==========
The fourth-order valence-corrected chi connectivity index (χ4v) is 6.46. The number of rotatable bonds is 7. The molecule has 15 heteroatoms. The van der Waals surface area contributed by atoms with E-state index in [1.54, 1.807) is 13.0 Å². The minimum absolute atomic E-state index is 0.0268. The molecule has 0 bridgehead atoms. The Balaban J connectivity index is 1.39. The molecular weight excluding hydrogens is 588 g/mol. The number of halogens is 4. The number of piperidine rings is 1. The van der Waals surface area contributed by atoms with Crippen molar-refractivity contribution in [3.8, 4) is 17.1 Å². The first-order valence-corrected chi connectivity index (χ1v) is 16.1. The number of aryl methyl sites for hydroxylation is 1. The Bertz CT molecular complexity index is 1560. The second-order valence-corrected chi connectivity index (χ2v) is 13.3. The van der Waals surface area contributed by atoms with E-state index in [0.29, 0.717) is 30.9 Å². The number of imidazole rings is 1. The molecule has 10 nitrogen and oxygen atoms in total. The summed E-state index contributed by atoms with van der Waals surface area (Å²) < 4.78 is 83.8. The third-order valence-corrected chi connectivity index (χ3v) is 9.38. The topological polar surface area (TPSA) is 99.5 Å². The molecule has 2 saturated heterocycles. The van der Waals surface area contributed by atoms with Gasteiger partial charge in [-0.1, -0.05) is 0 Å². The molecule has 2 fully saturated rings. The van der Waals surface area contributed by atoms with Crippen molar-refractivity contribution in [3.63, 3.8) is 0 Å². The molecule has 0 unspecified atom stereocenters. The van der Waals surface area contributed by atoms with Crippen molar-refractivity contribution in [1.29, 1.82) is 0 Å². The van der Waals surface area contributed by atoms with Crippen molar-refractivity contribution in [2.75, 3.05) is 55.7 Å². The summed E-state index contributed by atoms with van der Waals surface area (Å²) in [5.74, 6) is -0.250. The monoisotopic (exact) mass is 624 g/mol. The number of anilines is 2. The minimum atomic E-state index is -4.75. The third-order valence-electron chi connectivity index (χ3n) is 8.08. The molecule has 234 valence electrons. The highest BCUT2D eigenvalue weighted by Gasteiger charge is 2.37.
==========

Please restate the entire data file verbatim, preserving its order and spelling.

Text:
The fourth-order valence-corrected chi connectivity index (χ4v) is 6.46. The number of rotatable bonds is 7. The molecule has 15 heteroatoms. The van der Waals surface area contributed by atoms with E-state index in [1.54, 1.807) is 13.0 Å². The minimum absolute atomic E-state index is 0.0268. The molecule has 0 bridgehead atoms. The Balaban J connectivity index is 1.39. The molecular weight excluding hydrogens is 588 g/mol. The number of halogens is 4. The number of piperidine rings is 1. The van der Waals surface area contributed by atoms with Crippen molar-refractivity contribution in [3.8, 4) is 17.1 Å². The first-order valence-corrected chi connectivity index (χ1v) is 16.1. The number of aryl methyl sites for hydroxylation is 1. The Bertz CT molecular complexity index is 1560. The second-order valence-corrected chi connectivity index (χ2v) is 13.3. The van der Waals surface area contributed by atoms with E-state index in [0.29, 0.717) is 30.9 Å². The number of imidazole rings is 1. The molecule has 10 nitrogen and oxygen atoms in total. The summed E-state index contributed by atoms with van der Waals surface area (Å²) < 4.78 is 83.8. The third-order valence-corrected chi connectivity index (χ3v) is 9.38. The topological polar surface area (TPSA) is 99.5 Å². The molecule has 2 saturated heterocycles. The van der Waals surface area contributed by atoms with Gasteiger partial charge in [-0.1, -0.05) is 0 Å². The molecule has 2 fully saturated rings. The van der Waals surface area contributed by atoms with Crippen molar-refractivity contribution in [3.63, 3.8) is 0 Å². The molecule has 0 unspecified atom stereocenters. The van der Waals surface area contributed by atoms with Crippen molar-refractivity contribution in [1.29, 1.82) is 0 Å². The van der Waals surface area contributed by atoms with Crippen molar-refractivity contribution in [2.75, 3.05) is 55.7 Å². The summed E-state index contributed by atoms with van der Waals surface area (Å²) in [5.74, 6) is -0.250. The monoisotopic (exact) mass is 624 g/mol. The number of anilines is 2. The minimum atomic E-state index is -4.75. The third-order valence-electron chi connectivity index (χ3n) is 8.08. The molecule has 234 valence electrons. The highest BCUT2D eigenvalue weighted by Gasteiger charge is 2.37.